Dear Messy Housekeeper,
I know what your house looks like right now. Yesterday’s dishes aren’t rinsed, there are crumbs and toys on the living room floor, and laundry is everywhere except the drawers.
Scrubbing the slightly slimy bathtub isn’t even on your radar because first you’d have to toss the mostly empty shampoo bottles and moldy rubber duckies.
No, I’m not spying on you. I just know your type because I am your type. In fact, if there was a contest for being the worst housekeeper ever, I just might win the prize.
But you know what? Not being a naturally good housekeeper doesn’t mean we can’t learn. Sure, it takes time. And it’s tough. We have to dig deep, in both our homes and in our hearts, to sift through the grime and clean things out.
We have to be willing to change habits, admit our faults, and give up a little bit of R&R so we can get our homes in order (but who can really feel restful or relaxed in a mess anyways?).
This spring, let’s give ourselves the gift of hope and the gift of a clean house. Here are five things we can do to get started:
1) Just Do Something
When we look at a room and see a giant mess, we feel overwhelmed and just want to walk away. But if the kitchen is a disaster, we can start by unloading and reloading the dishwasher. Even if we don’t have time or are too overwhelmed to clean the entire kitchen, we’re still making progress.
This principle works for the entire house, as well as life in general. Just do something.
2) Throw Things Out
It’s hard to organize clutter, so toss, toss, toss. There’s no good reason to hold onto things that are dragging us down, not to mention that living in a mess is draining and exhausting. Let’s feel our energy recharge as we release stuff we no longer need!
3) Set Limits
Our kids don’t need to eat anywhere but the kitchen table. They also don’t need to drag out every single toy while they’re playing. And if they want to make a fort, they can have just as much fun with two blankets as they’d have with ten.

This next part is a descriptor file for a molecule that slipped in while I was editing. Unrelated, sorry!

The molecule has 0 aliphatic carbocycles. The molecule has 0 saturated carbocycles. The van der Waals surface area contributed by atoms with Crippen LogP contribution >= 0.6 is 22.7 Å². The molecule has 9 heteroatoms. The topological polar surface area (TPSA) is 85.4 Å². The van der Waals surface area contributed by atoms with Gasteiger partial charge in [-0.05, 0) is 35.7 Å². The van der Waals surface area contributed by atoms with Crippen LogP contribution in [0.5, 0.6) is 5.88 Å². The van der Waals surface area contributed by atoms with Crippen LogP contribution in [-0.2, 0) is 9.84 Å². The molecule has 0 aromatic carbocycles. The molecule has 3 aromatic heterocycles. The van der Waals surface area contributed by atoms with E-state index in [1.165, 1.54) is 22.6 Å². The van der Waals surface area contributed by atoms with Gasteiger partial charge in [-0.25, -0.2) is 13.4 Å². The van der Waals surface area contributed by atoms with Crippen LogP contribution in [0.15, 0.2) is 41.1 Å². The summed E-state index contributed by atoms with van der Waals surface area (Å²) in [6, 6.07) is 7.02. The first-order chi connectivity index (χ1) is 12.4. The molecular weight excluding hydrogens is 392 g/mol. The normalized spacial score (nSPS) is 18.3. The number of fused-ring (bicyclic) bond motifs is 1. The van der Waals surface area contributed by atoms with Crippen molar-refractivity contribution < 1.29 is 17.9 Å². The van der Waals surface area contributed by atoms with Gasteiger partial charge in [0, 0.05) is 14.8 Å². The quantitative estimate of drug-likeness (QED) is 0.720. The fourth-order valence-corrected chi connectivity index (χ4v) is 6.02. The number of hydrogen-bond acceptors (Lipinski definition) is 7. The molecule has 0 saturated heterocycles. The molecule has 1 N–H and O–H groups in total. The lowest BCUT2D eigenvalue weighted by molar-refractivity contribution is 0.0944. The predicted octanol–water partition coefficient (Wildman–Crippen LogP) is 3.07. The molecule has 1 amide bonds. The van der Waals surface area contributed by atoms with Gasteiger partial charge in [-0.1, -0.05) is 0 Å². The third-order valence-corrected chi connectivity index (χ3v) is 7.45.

So do your entire family a favor and set gentle limits that will make clean-up easier for everyone.
4) Enlist Help
If we’re not making the messes by ourselves, then we shouldn’t be cleaning alone, either.
Maybe you often feel taken for granted as you repeatedly clean up after your family members. If so, then definitely take a minute to read how to handle the heart issues at chore time as well as this article that has 6 practical tips for teaching kids to willingly help clean.
Maybe your kids aren’t the main culprit, but your spouse is. If that’s the case, then check out this post about what to do when you’re married to a packrat or this one about when you can’t stop fighting about the messy house.
5) Offer Grace
Forming good habits takes time. Offer grace to yourself, your spouse, and your children as you work together to maintain a clean and organized home. A good attitude can go a long way, so don’t wait until your house is perfect before you strive to create an environment of peace and gentleness.
Messy Hopeful Housekeeper, you’re not lazy.
You are not a failure. And you’re not incompetent. You just need a little encouragement. Let me help you.
Read my Top 10 Housekeeping Tips or treat yourself to a copy of my eBook, Chaos to Clutter-Free. It’s an easy read filled with inspiring quotes, embarrassing housekeeping confessions, and practical tips that will teach you how to transform your home, room by room, into a relaxing haven. No more shushing the kids and hiding from view when the doorbell rings!
Plus, members of the free Tidy Up Club on Facebook are currently going through this book as we declutter our own homes together, and this week we’re focusing on kids’ stuff – clothes, toys, school papers, and mementos will all be clean and organized by the end of the week.
While the book offers additional tips that we don’t have space for on the Facebook page, you do not need the book to participate in the challenge, so jump right in even without owning a copy. We’d love to have you there!
Learning to become clutter-free is about more than getting rid of stuff. It’s about creating room for life to happen, for memories to be made, and for loved ones to gather.
Hopeful Housekeeper, we can do this!
The Tidy (and Sometimes Very Un-Tidy) Mom,